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HOW VIVIENNE WESTWOOD REDEFINED THE CORSET

From underwear to outerwear, fashion’s punk provocateur turned corsetry inside out

This article was originally published on harpersbazaar.com

There are few instances where garment and designer are as inextricably linked as the corset (as we know it today) and Vivienne Westwood. It’s widely acknowledged that the British designer singlehandedly reinvented the historical undergarment, transforming it into a piece of outerwear that’s as coveted today as it was in 1987.

Before 1987 – the year Westwood showed her iconic ‘Stature of Liberty’ corset – corsetry hadn’t been fashionable since the ‘50s and ‘60s. Then, the most popular styles were the ‘Merry Widow’, a corset made for Lana Turner in the 1952 film of the same name, and hip-cinching girdles. Of course, corsets and boned stays had been worn for centuries prior, from the 1600s onwards – changing over time to accommodate each era’s preferred female silhouette, spanning inverted cone, hourglass and even ‘S’ shaped. Generally though, these garments served to nip in the waist and support the bust, and, with the exception of some 16th and 17th-century styles (or in the presence of lovers), they existed beneath clothing, unseen.

 

Westwood changed that. For her seminal Harris Tweed collection, staged in London in 1987, she quite literally unveiled the piece that was to become both a house signature and enduring icon – an 18th-century-inspired corset decisively styled as outerwear and named ‘Stature of Liberty’.

It was a reclamation of female power, sexual and otherwise, and recontextualised the corset from rarely-seen base layer to provocative outerwear piece. In a 1990 documentary filmed for The South Bank Show, Westwood says, ‘I play around with the idea of sexuality because I don’t like orthodoxy in any shape or form.’

The Stature of Liberty corset was proudly unorthodox, as was the rest of the Harris Tweed collection. Traditionally British tropes were appropriated and subverted, Harris tweed juxtaposing denim, twinset-wearing models with lipstick smeared. ‘It proved a milestone collection, introducing a number of innovations that now comprise a design canon unmistakably recognisable as hers’, writes Alexander Fury in Vivienne Westwood: Catwalk (Thames & Hudson, 2021).

 

This wasn’t the first time Westwood had used underwear as outerwear. She first turned corsetry into (admittedly daring) daytime garb in the 1970s, creating fetishwear at SEX – the designer’s King’s Road shop and epicentre of London’s punk movement. And there was 1982’s Mud Bra – a retro, seamed bra rendered in satin and styled atop a long-sleeved jersey for the Nostalgia of Mud collection.

Westwood reprised the corset for 1988’s Time Machine collection, this time in shimmering gold lamé, with detachable, epaulette-topped sleeves. But it was 1990’s Portrait collection, inspired by 18th-century art from The Wallace Collection, that would produce one of Westwood’s most iconic – and erotically charged – examples of corsetry.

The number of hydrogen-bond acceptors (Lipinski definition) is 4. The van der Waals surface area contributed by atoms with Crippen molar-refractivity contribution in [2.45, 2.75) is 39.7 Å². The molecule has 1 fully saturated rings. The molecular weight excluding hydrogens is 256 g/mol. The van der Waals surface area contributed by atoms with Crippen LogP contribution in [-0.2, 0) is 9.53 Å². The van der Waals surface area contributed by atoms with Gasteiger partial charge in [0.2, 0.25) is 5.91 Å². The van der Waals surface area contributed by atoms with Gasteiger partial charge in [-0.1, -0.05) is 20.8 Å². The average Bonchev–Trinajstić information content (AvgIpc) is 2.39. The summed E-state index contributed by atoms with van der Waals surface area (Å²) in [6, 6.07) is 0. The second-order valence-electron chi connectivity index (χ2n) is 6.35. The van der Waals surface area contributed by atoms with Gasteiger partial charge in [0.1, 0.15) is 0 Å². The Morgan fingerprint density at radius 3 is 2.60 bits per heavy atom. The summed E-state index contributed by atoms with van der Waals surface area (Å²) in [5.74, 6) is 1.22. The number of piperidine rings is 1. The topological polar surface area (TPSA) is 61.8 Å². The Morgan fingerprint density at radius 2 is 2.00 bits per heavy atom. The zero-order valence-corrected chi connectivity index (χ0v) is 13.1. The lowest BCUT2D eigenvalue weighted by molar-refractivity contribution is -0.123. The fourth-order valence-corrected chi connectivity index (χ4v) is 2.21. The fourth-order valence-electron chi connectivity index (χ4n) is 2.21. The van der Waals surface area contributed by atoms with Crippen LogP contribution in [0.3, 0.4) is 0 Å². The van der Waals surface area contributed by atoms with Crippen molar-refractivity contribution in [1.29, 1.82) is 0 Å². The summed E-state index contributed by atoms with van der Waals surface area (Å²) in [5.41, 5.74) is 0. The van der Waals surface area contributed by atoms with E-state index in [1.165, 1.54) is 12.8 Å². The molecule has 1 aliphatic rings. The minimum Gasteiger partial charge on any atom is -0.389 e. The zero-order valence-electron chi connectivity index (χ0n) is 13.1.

Fury writes, ‘For the first time, Westwood reproduced a painting on a piece of clothing: she chose Daphnis and Chloe, also known as Shepherd Watching a Sleeping Shepherdess, painted by François Boucher in 1743–5. She printed it on shawls, framed in gold as if a masterpiece made fluid, and across the front of her Stature of Liberty corset, one of her most famous designs ever.’

The Boucher corset was arguably Westwood’s most sensual yet, the male gaze reframed by fashion’s punk provocateur. And if there was any suggestion that the corset of the past had fettered its wearer (a subject hotly contested by historians, namely the director of The Museum at New York’s FIT, Valerie Steele), this painterly piece was designed to do the opposite – not least because of the lycra-panelled sides and back zip. As if to illustrate this, one of most famous photos from the show is of two models, each wearing the Boucher corset, kissing each other.

 

Because of their sartorial significance and relative rarity, Westwood’s original Boucher corsets are highly collectable and sell for upwards of £5,000 and into five digits – a value buoyed by the likes of FKA Twigs, the Kardashians and Megan Thee Stallion, all of whom stepped out in archival designs in 2019 – the same year Vivienne Westwood re-issued three limited-edition versions of her classic corsets. Those with their heart set on the Boucher corset will be happy to know the house re-released that too, priced at a comparatively more affordable £800.

The corset is now a mainstay in Vivienne Westwood’s repertoire, each season returning in new, limited-edition guises designed to be treasured, collected and re-worn. That’s what makes such a garment a sound style investment – and a hearty testament to Westwood’s famous mantra: ‘Buy Less, Choose Well and Make it Last'.